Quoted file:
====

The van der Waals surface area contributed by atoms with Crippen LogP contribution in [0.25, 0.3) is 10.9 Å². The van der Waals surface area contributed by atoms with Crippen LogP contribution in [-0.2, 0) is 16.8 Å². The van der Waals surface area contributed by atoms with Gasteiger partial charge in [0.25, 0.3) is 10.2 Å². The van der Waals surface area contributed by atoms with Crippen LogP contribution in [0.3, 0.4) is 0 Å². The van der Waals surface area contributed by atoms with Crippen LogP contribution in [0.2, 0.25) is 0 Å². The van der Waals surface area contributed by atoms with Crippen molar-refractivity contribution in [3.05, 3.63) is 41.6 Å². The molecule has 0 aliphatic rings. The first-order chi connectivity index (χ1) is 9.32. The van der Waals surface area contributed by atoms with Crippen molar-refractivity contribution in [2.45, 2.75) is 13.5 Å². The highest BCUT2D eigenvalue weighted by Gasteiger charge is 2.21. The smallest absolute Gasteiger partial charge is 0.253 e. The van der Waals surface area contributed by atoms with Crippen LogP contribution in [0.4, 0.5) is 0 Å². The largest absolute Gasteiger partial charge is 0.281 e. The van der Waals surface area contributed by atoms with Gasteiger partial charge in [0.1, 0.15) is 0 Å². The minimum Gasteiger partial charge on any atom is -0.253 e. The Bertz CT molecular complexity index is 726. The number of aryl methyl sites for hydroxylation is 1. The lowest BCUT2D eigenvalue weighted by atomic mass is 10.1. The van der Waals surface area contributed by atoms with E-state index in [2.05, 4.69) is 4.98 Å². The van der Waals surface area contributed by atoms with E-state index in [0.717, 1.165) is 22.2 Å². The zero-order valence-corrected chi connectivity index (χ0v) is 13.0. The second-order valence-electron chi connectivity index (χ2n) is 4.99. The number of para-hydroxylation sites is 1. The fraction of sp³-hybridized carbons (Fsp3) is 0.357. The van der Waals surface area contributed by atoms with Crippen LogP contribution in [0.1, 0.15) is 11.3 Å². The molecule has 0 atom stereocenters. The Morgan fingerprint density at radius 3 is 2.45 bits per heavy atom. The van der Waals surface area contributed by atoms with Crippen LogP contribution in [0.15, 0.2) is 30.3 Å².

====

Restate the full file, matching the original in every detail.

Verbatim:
The van der Waals surface area contributed by atoms with Crippen LogP contribution in [0.25, 0.3) is 10.9 Å². The van der Waals surface area contributed by atoms with Crippen LogP contribution in [-0.2, 0) is 16.8 Å². The van der Waals surface area contributed by atoms with Gasteiger partial charge in [0.25, 0.3) is 10.2 Å². The van der Waals surface area contributed by atoms with Crippen LogP contribution in [0.3, 0.4) is 0 Å². The van der Waals surface area contributed by atoms with Crippen LogP contribution in [0.2, 0.25) is 0 Å². The van der Waals surface area contributed by atoms with Crippen molar-refractivity contribution in [3.05, 3.63) is 41.6 Å². The molecule has 0 aliphatic rings. The first-order chi connectivity index (χ1) is 9.32. The van der Waals surface area contributed by atoms with Crippen molar-refractivity contribution in [2.45, 2.75) is 13.5 Å². The highest BCUT2D eigenvalue weighted by Gasteiger charge is 2.21. The smallest absolute Gasteiger partial charge is 0.253 e. The van der Waals surface area contributed by atoms with Crippen LogP contribution in [0.4, 0.5) is 0 Å². The largest absolute Gasteiger partial charge is 0.281 e. The van der Waals surface area contributed by atoms with Gasteiger partial charge in [0.1, 0.15) is 0 Å². The minimum Gasteiger partial charge on any atom is -0.253 e. The Bertz CT molecular complexity index is 726. The number of aryl methyl sites for hydroxylation is 1. The lowest BCUT2D eigenvalue weighted by atomic mass is 10.1. The van der Waals surface area contributed by atoms with E-state index in [2.05, 4.69) is 4.98 Å². The van der Waals surface area contributed by atoms with E-state index in [0.717, 1.165) is 22.2 Å². The zero-order valence-corrected chi connectivity index (χ0v) is 13.0. The second-order valence-electron chi connectivity index (χ2n) is 4.99. The number of para-hydroxylation sites is 1. The fraction of sp³-hybridized carbons (Fsp3) is 0.357. The van der Waals surface area contributed by atoms with Crippen LogP contribution in [0.1, 0.15) is 11.3 Å². The molecule has 0 atom stereocenters. The Morgan fingerprint density at radius 3 is 2.45 bits per heavy atom. The van der Waals surface area contributed by atoms with Crippen LogP contribution in [0.15, 0.2) is 30.3 Å².